THE CROWD in the cemetery on Memorial Day was small, a mere fraction of the one underfoot, and not many there remember when it was an occasion . A few years ago I stood beside the old gravedigger on Memorial Day -- he called it Decoration Day -- and he looked across the monuments, the older ones leaning this way and that, obviously his favorites in that quiet yard, and he said, "This is your day." It was a gesture he believed in, just as he believed in keeping a record of everyone he buried.

It's been some time since the day aroused many sentiments, and a lot of people, thinking of the capable pleasures of visiting folks and eating outside on such a day, haven't much time for mortal thoughts. It's predictable behavior, and outside my window the soft maple has just come into its own and the spinach is up. Mortal thoughts are easily sidetracked in the face of such evidence to the contrary.

Life's a subtle courtroom, however, and the evidence never seems to be all in. It is true that across from the graveyard are just-planted fields and new lambs, but while seeing that picture what was on my mind was the way the groundhog sounded in the woods when the old labrador chased him down, one high, ragged, unforgettable note, and the rattle of two dead walnut trees in the wind. Contradictory evidence abounds, and life at times seems to be a circumstantial race between the defense and the prosecution.

The race that life properly is, however, is the race to get something done, some work that counts, as a way of saying we've been here. "This hobble of being alive is rather serious, don't you think so?" says Thomas Hardy's character, Clare, in "Tess of the D'Urbervilles." There's a moral law behind the gift of energy, although admittedly it appears to be a subtle one and is not found on any of the statute books.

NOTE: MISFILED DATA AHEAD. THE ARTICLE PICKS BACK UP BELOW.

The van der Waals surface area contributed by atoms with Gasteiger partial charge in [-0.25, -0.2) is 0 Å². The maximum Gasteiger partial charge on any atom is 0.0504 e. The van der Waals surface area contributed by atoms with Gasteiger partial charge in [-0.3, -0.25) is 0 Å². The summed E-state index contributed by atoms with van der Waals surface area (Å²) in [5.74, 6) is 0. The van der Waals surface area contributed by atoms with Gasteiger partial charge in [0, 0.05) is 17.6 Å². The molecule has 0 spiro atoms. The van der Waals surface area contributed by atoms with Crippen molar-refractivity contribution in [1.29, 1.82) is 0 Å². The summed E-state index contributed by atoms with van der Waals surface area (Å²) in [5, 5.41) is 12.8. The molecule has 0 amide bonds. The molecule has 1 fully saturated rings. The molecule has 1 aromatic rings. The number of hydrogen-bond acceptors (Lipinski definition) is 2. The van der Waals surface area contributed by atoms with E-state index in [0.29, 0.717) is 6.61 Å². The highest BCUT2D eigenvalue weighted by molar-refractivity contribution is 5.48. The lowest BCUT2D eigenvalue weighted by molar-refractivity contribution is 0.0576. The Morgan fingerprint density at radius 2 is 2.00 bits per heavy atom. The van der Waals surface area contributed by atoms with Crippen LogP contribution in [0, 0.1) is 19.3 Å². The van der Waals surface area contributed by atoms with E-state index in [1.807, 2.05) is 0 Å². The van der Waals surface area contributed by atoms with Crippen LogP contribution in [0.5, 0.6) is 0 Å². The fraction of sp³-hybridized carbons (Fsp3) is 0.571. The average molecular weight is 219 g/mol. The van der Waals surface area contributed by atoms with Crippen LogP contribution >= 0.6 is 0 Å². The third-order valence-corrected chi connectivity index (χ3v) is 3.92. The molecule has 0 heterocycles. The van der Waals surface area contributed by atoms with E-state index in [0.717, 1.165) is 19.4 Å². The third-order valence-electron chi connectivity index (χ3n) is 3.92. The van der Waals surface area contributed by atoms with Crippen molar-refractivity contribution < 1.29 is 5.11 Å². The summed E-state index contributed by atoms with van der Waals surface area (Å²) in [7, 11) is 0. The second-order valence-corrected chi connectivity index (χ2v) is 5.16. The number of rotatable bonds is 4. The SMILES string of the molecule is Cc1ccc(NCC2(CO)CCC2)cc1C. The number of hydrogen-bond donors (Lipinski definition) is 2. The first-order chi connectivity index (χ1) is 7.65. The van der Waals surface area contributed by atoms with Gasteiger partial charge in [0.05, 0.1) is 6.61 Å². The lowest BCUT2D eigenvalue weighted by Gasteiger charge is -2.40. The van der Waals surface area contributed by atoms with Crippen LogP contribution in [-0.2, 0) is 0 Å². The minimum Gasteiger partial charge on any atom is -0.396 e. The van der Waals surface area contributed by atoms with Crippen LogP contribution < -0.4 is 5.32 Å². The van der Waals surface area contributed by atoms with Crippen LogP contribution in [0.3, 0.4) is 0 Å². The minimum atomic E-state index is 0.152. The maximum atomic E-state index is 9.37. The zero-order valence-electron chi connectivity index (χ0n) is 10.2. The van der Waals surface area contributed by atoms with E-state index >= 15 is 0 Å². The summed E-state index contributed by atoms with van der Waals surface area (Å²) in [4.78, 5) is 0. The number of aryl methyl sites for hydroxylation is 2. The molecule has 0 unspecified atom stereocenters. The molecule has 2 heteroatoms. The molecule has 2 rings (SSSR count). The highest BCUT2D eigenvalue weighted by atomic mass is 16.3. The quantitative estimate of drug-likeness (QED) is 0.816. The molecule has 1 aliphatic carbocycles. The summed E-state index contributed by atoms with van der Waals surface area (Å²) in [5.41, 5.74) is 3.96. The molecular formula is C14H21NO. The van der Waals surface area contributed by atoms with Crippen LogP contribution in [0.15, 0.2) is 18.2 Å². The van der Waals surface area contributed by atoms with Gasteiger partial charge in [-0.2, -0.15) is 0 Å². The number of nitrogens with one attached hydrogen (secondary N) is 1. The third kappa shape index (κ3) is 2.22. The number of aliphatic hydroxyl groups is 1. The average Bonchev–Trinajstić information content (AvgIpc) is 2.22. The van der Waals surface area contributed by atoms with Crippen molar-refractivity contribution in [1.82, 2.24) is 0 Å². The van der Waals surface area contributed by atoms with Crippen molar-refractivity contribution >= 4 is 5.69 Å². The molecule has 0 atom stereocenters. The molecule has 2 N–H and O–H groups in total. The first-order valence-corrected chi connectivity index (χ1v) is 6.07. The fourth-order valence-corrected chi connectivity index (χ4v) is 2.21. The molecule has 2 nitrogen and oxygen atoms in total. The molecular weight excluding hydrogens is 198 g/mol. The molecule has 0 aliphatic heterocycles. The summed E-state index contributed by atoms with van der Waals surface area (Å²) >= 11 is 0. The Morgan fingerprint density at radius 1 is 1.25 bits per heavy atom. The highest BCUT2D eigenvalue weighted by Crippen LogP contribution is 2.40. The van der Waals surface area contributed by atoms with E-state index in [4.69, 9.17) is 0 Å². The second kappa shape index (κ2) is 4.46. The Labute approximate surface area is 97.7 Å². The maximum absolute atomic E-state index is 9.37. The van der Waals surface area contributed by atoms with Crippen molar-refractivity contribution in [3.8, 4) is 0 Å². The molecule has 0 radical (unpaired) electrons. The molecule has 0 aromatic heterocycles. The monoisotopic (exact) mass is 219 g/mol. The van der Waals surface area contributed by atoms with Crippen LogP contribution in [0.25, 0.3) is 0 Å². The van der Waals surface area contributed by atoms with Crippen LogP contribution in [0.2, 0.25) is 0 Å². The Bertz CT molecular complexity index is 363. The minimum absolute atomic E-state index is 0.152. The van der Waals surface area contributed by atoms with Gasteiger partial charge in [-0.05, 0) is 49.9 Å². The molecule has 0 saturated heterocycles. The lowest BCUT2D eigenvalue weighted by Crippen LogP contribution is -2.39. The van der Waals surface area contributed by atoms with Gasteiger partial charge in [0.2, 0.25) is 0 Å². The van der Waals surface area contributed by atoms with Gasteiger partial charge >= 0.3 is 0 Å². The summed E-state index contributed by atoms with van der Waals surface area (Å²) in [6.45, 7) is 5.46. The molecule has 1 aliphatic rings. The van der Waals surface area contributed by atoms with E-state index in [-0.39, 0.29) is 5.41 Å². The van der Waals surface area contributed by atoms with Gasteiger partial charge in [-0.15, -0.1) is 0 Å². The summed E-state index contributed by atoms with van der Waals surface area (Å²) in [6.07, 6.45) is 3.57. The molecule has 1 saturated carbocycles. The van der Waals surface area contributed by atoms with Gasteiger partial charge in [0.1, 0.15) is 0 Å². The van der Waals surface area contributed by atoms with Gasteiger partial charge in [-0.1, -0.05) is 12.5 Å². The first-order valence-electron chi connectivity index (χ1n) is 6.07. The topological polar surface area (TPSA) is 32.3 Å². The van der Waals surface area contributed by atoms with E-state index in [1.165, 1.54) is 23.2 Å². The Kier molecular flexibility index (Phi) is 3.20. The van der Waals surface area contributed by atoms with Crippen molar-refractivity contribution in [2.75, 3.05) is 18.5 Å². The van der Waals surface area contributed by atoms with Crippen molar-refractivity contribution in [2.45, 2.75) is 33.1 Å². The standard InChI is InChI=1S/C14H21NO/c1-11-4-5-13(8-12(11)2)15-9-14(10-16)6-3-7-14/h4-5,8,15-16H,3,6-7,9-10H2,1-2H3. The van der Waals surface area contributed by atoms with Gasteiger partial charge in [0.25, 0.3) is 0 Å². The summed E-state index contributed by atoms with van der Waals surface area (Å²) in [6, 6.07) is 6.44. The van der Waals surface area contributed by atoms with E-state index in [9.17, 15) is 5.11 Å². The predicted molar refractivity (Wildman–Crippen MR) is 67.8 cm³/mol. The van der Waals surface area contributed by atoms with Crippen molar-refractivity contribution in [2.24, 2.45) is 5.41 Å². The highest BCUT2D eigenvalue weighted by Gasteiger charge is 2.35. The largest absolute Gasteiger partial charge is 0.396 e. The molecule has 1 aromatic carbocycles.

My neighbor, Mr. Taylor, says that when he was a young man beginning to farm his ambition was to one day put gates in all the openings on his farm, and have those gates on hinges. Given the nature of those years when Mr. Taylor was beginning to farm, I understand his ambition as a moral one.

"It was not finances that kept me from this ambition," explained Mr. Taylor. "I got all the gates in and on hinges, then time passed and the posts rotted. And there I was." Farming people, better than most others, have a sure sense of the high likelihood of going through unfinished. Each day has its own mortalities.

So we come down here to the cemetery on this day, contrite and sober, for the reminder just as though we needed it. It isn't a bad ritual as rituals go and my attitude toward ritual itself seems to soften each year. That's a mortal reaction, I'd say, and it amuses me some, although I don't think I'll yet aspire to membership in the Masons.

I believe in one fraternity and that one is underfoot. It makes me consider carefully the heedless optimism of spring, the studied humility of ministers and the alluring promise of regular employment. It's a fraternity which has never been accused of segregation or favoritism (although it is guilty, it seems to me, of nepotism) and while membership requirements vary, it's quite a large club. Sooner or later, everybody gets in.

Confronted with membership, we'd all like to get in with dignity, perhaps with style. The gravedigger tells me about the passing of Phillip Lemar, someone he admired. "He was dying, there across the creek," recalls the gravedigger, "and Reverend Trout walked in. 'A word of prayer?' he asked and Phillip Lemar said to the reverend, 'Well, damn it all, yes, if it'll do you any good . . .'"

Those were his last words, the gravedigger said, and given some margin for misinterpretation, I'd say they had both dignity and style.